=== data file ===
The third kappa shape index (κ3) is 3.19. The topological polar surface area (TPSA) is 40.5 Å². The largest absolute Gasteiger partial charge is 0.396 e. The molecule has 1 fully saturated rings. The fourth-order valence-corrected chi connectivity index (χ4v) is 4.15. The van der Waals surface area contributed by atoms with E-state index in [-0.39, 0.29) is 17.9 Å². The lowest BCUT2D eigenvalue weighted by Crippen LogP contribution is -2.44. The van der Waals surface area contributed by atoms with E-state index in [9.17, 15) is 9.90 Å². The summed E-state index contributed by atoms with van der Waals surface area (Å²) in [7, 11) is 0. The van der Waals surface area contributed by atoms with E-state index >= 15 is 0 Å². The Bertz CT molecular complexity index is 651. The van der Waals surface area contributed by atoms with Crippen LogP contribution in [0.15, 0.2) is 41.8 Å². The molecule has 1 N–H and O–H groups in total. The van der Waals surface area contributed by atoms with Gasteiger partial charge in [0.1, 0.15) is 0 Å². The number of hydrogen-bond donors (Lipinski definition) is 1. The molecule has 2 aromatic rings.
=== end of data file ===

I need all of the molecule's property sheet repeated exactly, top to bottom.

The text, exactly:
The third kappa shape index (κ3) is 3.19. The topological polar surface area (TPSA) is 40.5 Å². The largest absolute Gasteiger partial charge is 0.396 e. The molecule has 1 fully saturated rings. The fourth-order valence-corrected chi connectivity index (χ4v) is 4.15. The van der Waals surface area contributed by atoms with E-state index in [-0.39, 0.29) is 17.9 Å². The lowest BCUT2D eigenvalue weighted by Crippen LogP contribution is -2.44. The van der Waals surface area contributed by atoms with E-state index in [9.17, 15) is 9.90 Å². The summed E-state index contributed by atoms with van der Waals surface area (Å²) in [7, 11) is 0. The van der Waals surface area contributed by atoms with E-state index >= 15 is 0 Å². The Bertz CT molecular complexity index is 651. The van der Waals surface area contributed by atoms with Crippen LogP contribution in [0.15, 0.2) is 41.8 Å². The molecule has 1 N–H and O–H groups in total. The van der Waals surface area contributed by atoms with Gasteiger partial charge in [0.1, 0.15) is 0 Å². The number of hydrogen-bond donors (Lipinski definition) is 1. The molecule has 2 aromatic rings.